From Kristie Kendall: “This project is a perfect example of the crucial role that libraries serve in providing gateways of knowledge to everyone. JMU Libraries went above and beyond to ensure that not only the condemnation records were scanned to preserve them in perpetuity, but also to bring the digital records online to make them accessible anywhere in the world. The records of the sacrifice that thousands of people made in order to make the Park a reality will now be available for many generations of students, descendants, historians, and the general public to use and learn from.”
We are providing professional experience for students and a service to the community.
From Kevin Hegg: “ERP is important on so many levels. History students working on the project learn everything from basic archival practice to scanning fragile documents to building a digital archive. These skills are valuable as graduating students seek employment. And, it brings thousands of legal documents that tell the rich history of our local community out from the recesses of the courthouse onto the Internet. This is an extensive and growing resource that will provide primary sources for scholars and genealogists for decades to come.”
Indigenous nations in the area
These displaced families were only the most recent people to live in the area. Since time immemorial, this area has been home to people in Indigenous Siouan, Algonquian, and Iroquoian communities. The Monacan Indian Nation, a federally recognized sovereign tribe with thousands of members, is based on Bear Mountain in Amherst County, near the lands that are now Shenandoah National Park.
Historical context for Indigenous nations in the area:
- Native American Communities of the Shenandoah Valley: Constructing a Complex History
- Monacan Indian Nation History
- Virginia Indian Heritage Trail
- Save Rassawek: a movement to save the historic capital of the Monacan Indian Nation from destruction by a proposed water intake and pump station.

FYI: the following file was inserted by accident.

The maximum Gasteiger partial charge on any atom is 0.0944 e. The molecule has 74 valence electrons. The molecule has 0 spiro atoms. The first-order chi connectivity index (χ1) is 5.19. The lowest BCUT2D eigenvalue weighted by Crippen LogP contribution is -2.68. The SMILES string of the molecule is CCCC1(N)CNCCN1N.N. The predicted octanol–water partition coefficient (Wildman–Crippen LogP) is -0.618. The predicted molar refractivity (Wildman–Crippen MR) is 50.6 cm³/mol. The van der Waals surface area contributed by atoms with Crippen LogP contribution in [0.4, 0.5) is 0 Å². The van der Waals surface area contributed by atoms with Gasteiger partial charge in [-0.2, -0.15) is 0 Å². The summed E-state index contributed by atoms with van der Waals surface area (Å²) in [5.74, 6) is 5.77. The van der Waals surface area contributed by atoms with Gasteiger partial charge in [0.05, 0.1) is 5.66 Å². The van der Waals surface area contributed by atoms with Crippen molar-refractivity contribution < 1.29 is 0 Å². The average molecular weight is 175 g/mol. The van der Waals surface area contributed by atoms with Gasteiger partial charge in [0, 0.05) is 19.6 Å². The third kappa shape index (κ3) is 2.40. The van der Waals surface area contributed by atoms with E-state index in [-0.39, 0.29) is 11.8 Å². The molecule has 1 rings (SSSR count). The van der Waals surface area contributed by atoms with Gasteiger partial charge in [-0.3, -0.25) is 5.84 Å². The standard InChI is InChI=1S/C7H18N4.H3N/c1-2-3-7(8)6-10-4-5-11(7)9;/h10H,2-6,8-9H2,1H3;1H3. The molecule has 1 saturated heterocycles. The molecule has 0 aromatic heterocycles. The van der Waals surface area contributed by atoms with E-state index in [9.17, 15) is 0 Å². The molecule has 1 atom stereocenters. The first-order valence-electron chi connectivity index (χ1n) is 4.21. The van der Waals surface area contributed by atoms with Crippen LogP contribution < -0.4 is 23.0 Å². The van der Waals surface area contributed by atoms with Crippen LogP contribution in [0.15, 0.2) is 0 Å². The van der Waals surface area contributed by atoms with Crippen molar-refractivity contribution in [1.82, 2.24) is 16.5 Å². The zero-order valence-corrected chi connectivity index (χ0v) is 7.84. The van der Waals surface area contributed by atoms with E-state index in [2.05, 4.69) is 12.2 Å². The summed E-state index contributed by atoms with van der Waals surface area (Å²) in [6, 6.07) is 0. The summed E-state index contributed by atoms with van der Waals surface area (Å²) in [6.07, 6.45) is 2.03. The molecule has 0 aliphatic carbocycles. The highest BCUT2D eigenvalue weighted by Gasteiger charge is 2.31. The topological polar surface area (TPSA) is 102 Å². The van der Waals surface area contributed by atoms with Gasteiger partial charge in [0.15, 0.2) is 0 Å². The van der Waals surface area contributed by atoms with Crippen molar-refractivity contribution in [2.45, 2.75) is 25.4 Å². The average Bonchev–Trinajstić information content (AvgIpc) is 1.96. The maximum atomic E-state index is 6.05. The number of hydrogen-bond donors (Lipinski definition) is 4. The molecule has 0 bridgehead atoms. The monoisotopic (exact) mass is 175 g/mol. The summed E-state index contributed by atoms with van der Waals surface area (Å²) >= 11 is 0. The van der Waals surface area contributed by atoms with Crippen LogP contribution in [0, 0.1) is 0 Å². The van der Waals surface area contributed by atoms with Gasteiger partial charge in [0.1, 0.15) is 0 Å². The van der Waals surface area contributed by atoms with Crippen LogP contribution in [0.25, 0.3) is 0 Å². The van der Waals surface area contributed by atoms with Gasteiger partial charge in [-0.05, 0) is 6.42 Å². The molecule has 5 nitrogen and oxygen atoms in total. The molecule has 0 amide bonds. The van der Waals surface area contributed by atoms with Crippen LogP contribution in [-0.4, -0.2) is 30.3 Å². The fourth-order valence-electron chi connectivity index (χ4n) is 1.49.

- Native Lands Map from Native Land Digital
Exploring Rockingham’s Past: See the digital records now publicly available through this project. These include the legal documents in the Shenandoah National Park (searchable by surname), documents from the Prohibition, documentation of enslaved workers, and more.
Rappahannock News: The October 25, 2020 news coverage of the Rappahannock County project to digitize legal documents related to the displacement contains additional information.
Piedmont Environmental Council (PEC): an article by Kristie Kendall, PEC’s Historic Preservation Coordinator, offers additional context and information about the Rappahannock arm of the project. PEC has been actively involved in working with the descendant communities since 2012, through a program called “Celebrating Mountain Heritage.”
Shenandoah National Park Oral Histories: JMU Libraries’ collection of 135 interviews mostly from the late 1970s with people who were living in the Blue Ridge Mountains of Virginia prior to the creation of the Shenandoah National Park. These interviews are held by JMU Special Collections.
Historical context for the 1930s removal: The JMU Libraries guide for the Shenandoah National Park Oral Histories Collection includes historical context for the family removal in the 1930s.
Categorised in: Feature Friday, JMU Libraries News, Special Collections News